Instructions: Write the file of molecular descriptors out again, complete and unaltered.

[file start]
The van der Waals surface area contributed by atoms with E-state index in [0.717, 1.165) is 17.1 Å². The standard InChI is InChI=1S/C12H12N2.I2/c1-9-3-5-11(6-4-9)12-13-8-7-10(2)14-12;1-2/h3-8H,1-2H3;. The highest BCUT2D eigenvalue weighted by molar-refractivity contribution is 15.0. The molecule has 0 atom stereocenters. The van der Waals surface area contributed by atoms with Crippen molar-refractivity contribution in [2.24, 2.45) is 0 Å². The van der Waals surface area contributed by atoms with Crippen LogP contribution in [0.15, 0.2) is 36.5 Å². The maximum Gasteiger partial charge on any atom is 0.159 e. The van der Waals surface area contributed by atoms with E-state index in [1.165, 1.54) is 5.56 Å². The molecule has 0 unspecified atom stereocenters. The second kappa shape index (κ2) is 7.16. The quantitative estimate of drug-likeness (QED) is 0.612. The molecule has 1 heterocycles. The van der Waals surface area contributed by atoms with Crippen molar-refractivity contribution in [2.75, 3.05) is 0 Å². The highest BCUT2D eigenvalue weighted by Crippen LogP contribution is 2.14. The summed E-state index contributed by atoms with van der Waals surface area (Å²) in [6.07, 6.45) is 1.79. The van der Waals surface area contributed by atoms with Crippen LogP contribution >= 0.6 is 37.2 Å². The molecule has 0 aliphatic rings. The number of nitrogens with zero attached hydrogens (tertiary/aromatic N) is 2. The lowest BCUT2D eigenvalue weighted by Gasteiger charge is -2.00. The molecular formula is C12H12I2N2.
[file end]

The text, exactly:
The van der Waals surface area contributed by atoms with E-state index in [0.717, 1.165) is 17.1 Å². The standard InChI is InChI=1S/C12H12N2.I2/c1-9-3-5-11(6-4-9)12-13-8-7-10(2)14-12;1-2/h3-8H,1-2H3;. The highest BCUT2D eigenvalue weighted by molar-refractivity contribution is 15.0. The molecule has 0 atom stereocenters. The van der Waals surface area contributed by atoms with Crippen molar-refractivity contribution in [2.24, 2.45) is 0 Å². The van der Waals surface area contributed by atoms with Crippen LogP contribution in [0.15, 0.2) is 36.5 Å². The maximum Gasteiger partial charge on any atom is 0.159 e. The van der Waals surface area contributed by atoms with E-state index in [1.165, 1.54) is 5.56 Å². The molecule has 0 unspecified atom stereocenters. The second kappa shape index (κ2) is 7.16. The quantitative estimate of drug-likeness (QED) is 0.612. The molecule has 1 heterocycles. The van der Waals surface area contributed by atoms with Crippen molar-refractivity contribution in [2.75, 3.05) is 0 Å². The highest BCUT2D eigenvalue weighted by Crippen LogP contribution is 2.14. The summed E-state index contributed by atoms with van der Waals surface area (Å²) in [6.07, 6.45) is 1.79. The van der Waals surface area contributed by atoms with Crippen LogP contribution >= 0.6 is 37.2 Å². The molecule has 0 aliphatic rings. The number of nitrogens with zero attached hydrogens (tertiary/aromatic N) is 2. The lowest BCUT2D eigenvalue weighted by Gasteiger charge is -2.00. The molecular formula is C12H12I2N2.